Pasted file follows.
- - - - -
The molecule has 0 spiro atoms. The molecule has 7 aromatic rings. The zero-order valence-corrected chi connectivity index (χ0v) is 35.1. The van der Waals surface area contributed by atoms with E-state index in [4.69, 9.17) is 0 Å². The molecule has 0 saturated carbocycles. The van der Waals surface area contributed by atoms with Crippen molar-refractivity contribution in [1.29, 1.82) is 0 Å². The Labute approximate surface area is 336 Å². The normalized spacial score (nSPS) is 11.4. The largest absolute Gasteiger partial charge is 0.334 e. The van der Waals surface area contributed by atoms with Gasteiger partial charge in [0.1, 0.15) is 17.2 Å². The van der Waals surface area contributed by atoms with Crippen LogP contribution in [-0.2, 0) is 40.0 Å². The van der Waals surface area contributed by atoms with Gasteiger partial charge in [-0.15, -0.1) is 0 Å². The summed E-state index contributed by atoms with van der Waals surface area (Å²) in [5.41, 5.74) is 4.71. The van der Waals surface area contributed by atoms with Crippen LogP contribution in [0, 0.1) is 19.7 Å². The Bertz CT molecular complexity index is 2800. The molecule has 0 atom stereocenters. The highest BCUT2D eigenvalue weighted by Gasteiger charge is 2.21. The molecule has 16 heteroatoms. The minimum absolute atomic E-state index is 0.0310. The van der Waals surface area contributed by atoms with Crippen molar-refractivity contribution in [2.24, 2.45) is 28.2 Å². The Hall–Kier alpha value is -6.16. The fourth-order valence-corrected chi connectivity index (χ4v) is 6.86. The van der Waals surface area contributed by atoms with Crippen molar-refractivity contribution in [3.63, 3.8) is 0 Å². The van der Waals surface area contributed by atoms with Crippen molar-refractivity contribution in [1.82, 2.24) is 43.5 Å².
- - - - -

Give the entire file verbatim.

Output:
The molecule has 0 spiro atoms. The molecule has 7 aromatic rings. The zero-order valence-corrected chi connectivity index (χ0v) is 35.1. The van der Waals surface area contributed by atoms with E-state index in [4.69, 9.17) is 0 Å². The molecule has 0 saturated carbocycles. The van der Waals surface area contributed by atoms with Crippen molar-refractivity contribution in [1.29, 1.82) is 0 Å². The Labute approximate surface area is 336 Å². The normalized spacial score (nSPS) is 11.4. The largest absolute Gasteiger partial charge is 0.334 e. The van der Waals surface area contributed by atoms with Gasteiger partial charge in [0.1, 0.15) is 17.2 Å². The van der Waals surface area contributed by atoms with Crippen LogP contribution in [-0.2, 0) is 40.0 Å². The van der Waals surface area contributed by atoms with Gasteiger partial charge in [-0.15, -0.1) is 0 Å². The summed E-state index contributed by atoms with van der Waals surface area (Å²) in [5.41, 5.74) is 4.71. The van der Waals surface area contributed by atoms with Crippen LogP contribution in [0, 0.1) is 19.7 Å². The Bertz CT molecular complexity index is 2800. The molecule has 0 atom stereocenters. The highest BCUT2D eigenvalue weighted by Gasteiger charge is 2.21. The molecule has 16 heteroatoms. The minimum absolute atomic E-state index is 0.0310. The van der Waals surface area contributed by atoms with Crippen molar-refractivity contribution in [2.24, 2.45) is 28.2 Å². The Hall–Kier alpha value is -6.16. The fourth-order valence-corrected chi connectivity index (χ4v) is 6.86. The van der Waals surface area contributed by atoms with Crippen molar-refractivity contribution in [3.63, 3.8) is 0 Å². The van der Waals surface area contributed by atoms with Crippen molar-refractivity contribution in [1.82, 2.24) is 43.5 Å².